The tide turns

There is something faintly ridiculous about two titled ex-Etonians such as Melchett and Porritt squabbling with each other and competing for the moral high ground.

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The tide turns against Greenpeace

Greenpeace anti-GM food activists may well have done the organisation's reputation irreparable damage. In place of the pious deference shown by the British Press to the movement's every word on biotechnology, a consensus is now growing that the mindless vandalism of recent weeks has gone too far.

It is not, of course, just the lunatic fringe of Greenpeace that has been hauled before the magistrates to answer charges of criminal damage. The organisation's executive director, Peter Melchett also felt entitled to take the law into his own hands by helping to destroy GM maize on a farm in Norfolk, and was forced to delay a foreign holiday as a result until bail was agreed.

If these were just rather eccentric activities, quite characteristic of the English upper classes of which the 4th Baron Melchett is so much a part, then they might be forgiven. But preventing the course of genuine scientific enquiry, which aims to answer the very questions that Greenpeace poses regarding the safety of GM crops, is both mindless and undemocratic. So much so, that another member of England's green aristocracy, the Honourable Sir Jonathan Porritt, Baronet and ex-director of Greenpeace allies Friends of the Earth, condemned the destruction of experimental crops. Friends of the Earth themselves, however, were remarkably silent on the issue, but Helen Browning, chair of the Soil Association which sets standards for organic foods, opined that breaking the law was unjustified.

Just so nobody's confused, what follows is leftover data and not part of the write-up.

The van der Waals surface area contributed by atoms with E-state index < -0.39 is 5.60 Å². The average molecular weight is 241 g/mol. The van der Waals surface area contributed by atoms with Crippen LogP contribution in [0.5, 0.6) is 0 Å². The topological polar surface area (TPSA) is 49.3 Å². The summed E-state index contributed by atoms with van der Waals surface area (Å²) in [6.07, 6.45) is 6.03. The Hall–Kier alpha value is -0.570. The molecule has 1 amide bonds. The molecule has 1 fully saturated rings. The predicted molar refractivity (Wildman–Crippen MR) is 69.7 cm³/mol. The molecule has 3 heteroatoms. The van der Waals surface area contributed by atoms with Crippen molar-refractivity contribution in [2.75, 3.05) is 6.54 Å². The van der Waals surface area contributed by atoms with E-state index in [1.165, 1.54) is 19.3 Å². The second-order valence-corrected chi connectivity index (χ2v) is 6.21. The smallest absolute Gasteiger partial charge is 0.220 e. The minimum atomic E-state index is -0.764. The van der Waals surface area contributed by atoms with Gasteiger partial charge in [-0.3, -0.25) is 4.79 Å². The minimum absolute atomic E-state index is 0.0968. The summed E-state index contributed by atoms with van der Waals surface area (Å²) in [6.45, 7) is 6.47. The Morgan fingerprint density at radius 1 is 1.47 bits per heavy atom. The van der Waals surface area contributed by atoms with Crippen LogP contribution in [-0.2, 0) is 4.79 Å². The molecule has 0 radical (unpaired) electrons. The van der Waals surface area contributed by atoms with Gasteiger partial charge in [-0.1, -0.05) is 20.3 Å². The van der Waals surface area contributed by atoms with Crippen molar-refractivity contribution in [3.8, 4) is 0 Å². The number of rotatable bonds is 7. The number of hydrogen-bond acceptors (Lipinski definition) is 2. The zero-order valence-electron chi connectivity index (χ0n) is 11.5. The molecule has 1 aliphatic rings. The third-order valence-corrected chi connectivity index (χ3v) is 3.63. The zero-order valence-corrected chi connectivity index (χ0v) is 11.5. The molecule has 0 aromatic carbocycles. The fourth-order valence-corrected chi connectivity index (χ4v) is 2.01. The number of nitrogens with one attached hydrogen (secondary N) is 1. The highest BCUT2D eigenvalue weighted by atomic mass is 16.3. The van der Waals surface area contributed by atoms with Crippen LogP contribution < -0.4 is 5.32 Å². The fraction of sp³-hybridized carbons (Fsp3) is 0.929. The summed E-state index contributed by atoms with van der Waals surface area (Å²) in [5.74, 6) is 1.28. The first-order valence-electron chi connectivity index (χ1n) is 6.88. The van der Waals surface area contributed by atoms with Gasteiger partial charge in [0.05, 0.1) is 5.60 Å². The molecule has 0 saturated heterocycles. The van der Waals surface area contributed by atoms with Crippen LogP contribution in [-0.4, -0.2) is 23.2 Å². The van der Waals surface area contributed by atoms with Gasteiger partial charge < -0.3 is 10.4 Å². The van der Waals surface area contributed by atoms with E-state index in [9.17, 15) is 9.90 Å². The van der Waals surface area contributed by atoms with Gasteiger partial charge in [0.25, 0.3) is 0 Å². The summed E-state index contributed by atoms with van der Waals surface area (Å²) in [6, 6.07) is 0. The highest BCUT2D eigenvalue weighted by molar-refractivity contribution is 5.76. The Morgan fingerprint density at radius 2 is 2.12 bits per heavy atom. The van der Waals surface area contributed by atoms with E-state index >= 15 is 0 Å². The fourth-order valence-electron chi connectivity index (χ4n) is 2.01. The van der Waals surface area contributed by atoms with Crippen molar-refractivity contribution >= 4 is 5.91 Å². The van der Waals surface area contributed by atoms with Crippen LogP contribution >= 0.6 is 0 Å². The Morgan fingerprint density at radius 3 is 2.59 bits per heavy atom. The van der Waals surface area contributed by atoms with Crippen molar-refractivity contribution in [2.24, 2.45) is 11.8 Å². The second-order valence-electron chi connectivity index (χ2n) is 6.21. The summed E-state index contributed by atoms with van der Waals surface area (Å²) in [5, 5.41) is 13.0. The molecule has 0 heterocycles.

There is something faintly ridiculous about two titled ex-Etonians such as Melchett and Porritt squabbling with each other and competing for the moral high ground in this way. Both have the arrogance to feel that they speak for the majority on environmental issues. In fact both are unelected men of independent means who have no mandate from the British people for the philosophies they espouse. Perhaps they have inherited an ecological sense of droit de seigneur, an assumption of moral destiny which over-rules logical argument or concern with trivialities such as evidence. In this sense they are very much aligned with that most senior of aristocrats, the Prince of Wales, who decries 'tinkering with nature' and seems loathe to quarrel with the Divine Right of Kings.

This unseemly spectacle sometimes amuses but mostly dismays people in other countries. The Irish have clearly had enough, especially after 'foreign' (i.e. English) activists dug up a GM trial crop near Cork. Kevin Myer's column in the Irish Times savaged what he called 'neo-colonial vandalism': "Ignorance and magic are their shield and their armour, which is fair enough: the right to be invincibly stupid is inalienable. But invincible stupidity does not confer the right to damage other people's property, to wreck scientific inquiry by midnight vandalism, to oppose the rule of democratically created law by organised criminality." An editorial in the same paper the previous day was simply headlined 'Science needs a chance' – a more calm approach but lacking the incisive wit of Myers.

Now the British papers have also shifted quite substantially in their coverage of the anti-GM protests. The Express covered the difference of opinion between Porritt and Melchett at the beginning of August and also cited Lord Puttnam's (yes, another English Baron) opposition to Greenpeace's stance on the GM issue as being "dangerously anti-science". It also gave coverage to the concerns of Charles Secrett – the new director of Friends of the Earth (FoE eventually feeling obliged to say something) and the growing dissent within the green ranks. Secrett described that week's events as 'disastrous' and commented: "We had the government on the ropes. Now ministers have been able to go on the attack by talking about environmental terrorists and making the issue of Greenpeace and its tactics, not whether we want GM foods in this country."